This article raises a few questions about privacy, Google and law enforcement. As well as the power of computing available to the law enforcement and security services.
There are two possibilities for how the authorities captured the mafia boss:
- They managed to identify him from the Google Maps image as proposed by the article.
- They actually identified him via an informant but they are using the Google Maps idea to protect their source (a credible alternative that creates plausible deniability).
- Google censors faces and so law enforcement must have had access to the uncensored data - you cannot just say oh its an old guy wearing clothes that could be this mafia boss who escaped 10 years ago.
- If that is true then are Google routinely handing over data that they collect to the authorities?
- If they are then to which authorities?
- Given the amount of data that Google are collecting worldwide for all of their mapping services how did they find this needle in a very large haystack?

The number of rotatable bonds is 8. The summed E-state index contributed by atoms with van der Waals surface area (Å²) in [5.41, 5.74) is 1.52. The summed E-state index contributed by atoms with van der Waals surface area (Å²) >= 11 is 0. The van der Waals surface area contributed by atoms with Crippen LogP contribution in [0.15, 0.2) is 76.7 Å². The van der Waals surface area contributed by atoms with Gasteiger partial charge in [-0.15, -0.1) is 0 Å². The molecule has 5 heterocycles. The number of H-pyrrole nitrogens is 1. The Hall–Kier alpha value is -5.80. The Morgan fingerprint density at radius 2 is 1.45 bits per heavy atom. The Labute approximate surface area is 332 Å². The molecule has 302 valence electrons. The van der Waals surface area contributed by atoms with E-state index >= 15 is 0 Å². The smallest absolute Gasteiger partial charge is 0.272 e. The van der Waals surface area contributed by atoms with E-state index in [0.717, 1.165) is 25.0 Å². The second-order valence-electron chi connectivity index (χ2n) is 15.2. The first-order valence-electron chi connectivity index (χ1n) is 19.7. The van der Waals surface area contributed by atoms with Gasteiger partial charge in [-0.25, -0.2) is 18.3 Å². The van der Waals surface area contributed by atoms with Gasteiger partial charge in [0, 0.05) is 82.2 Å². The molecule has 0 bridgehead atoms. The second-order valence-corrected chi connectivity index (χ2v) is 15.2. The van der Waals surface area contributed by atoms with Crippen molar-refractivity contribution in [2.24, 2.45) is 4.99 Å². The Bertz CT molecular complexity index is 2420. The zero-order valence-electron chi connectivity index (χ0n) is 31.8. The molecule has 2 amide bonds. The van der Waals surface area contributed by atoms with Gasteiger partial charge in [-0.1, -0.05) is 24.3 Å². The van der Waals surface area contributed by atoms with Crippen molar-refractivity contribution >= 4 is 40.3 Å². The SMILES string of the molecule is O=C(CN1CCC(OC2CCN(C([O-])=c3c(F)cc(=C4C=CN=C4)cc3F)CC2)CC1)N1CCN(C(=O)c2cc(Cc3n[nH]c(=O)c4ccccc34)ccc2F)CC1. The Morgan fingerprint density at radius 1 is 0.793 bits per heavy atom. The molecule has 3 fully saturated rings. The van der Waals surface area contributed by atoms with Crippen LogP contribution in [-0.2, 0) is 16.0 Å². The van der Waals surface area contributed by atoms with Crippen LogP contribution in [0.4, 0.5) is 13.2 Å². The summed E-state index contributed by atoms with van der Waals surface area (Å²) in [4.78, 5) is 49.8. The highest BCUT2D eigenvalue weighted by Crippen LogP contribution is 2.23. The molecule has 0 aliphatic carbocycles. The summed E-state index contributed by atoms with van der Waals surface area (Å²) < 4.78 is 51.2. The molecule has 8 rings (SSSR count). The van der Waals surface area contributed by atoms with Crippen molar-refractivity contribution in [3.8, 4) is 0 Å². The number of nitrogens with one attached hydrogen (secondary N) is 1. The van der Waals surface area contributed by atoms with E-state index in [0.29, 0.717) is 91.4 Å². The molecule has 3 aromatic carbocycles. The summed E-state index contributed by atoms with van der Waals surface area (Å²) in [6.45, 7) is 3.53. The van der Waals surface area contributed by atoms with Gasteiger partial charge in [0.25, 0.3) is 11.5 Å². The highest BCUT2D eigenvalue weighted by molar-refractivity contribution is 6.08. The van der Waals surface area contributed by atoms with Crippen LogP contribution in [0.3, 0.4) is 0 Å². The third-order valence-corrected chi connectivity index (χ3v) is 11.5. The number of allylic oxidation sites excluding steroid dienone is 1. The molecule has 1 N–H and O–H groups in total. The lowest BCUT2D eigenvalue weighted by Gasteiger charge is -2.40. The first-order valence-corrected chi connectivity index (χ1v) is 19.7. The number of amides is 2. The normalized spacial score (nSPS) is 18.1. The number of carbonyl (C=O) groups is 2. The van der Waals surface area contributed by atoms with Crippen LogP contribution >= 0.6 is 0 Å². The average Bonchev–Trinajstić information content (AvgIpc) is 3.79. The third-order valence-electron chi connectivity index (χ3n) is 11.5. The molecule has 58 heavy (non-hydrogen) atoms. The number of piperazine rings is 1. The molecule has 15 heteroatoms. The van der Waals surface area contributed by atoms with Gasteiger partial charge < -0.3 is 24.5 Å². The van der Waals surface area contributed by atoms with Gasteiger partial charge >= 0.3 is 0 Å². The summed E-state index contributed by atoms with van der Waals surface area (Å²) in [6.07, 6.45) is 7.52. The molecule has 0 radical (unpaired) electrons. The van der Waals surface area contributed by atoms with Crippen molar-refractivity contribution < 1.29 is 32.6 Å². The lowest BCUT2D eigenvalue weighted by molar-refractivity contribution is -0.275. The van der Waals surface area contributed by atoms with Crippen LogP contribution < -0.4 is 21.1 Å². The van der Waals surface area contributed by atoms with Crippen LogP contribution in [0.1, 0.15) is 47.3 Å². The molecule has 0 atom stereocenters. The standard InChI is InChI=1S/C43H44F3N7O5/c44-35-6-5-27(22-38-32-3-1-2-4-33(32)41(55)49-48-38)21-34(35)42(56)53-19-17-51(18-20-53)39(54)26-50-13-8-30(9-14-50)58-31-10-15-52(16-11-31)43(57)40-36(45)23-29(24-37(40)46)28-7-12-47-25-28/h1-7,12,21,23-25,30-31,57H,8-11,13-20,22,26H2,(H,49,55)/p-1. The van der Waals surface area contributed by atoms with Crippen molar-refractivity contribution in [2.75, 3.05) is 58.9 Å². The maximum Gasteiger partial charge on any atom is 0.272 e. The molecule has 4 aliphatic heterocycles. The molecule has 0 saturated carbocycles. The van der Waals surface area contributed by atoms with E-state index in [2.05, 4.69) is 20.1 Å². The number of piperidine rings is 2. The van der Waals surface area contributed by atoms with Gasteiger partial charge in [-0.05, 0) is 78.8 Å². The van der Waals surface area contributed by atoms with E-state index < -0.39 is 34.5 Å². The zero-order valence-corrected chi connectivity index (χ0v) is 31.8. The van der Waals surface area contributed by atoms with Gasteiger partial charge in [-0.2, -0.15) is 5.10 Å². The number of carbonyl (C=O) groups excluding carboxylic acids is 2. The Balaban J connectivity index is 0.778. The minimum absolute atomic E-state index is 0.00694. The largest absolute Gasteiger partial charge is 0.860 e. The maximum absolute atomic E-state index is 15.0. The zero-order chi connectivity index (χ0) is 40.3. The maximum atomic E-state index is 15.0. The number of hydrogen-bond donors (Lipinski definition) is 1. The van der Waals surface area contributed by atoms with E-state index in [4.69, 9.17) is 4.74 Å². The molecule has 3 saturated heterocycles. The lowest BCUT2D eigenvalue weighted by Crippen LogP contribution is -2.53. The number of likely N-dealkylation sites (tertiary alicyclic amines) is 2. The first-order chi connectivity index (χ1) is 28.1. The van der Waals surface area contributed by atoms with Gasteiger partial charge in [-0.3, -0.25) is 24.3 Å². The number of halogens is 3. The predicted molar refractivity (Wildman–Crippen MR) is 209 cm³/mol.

- Do they have massive storage and computing power available to fun face recognition on all of the Google Maps data to identify suspects?
- Even if they have the power to run the search over all the data they will be limited on how many of these searches they can carry out.
- Why was this specific criminal identified and targeted for a search?
- If they were not targeted then they must have the computer resources to carry out a face recognition search from all of the outstanding criminal mugshots against all of the Google Maps data.
- That is a whole scale of computing power beyond what we consider law enforcement of being capable of doing.
- Those are resources only available to the security forces and still that is more than you would expect that they have.
- If they are letting law enforcement use that resource then the actual power for search controlled by the security forces must be even better.
- That means that they can know where EVERYONE is at any time and privacy is more than over.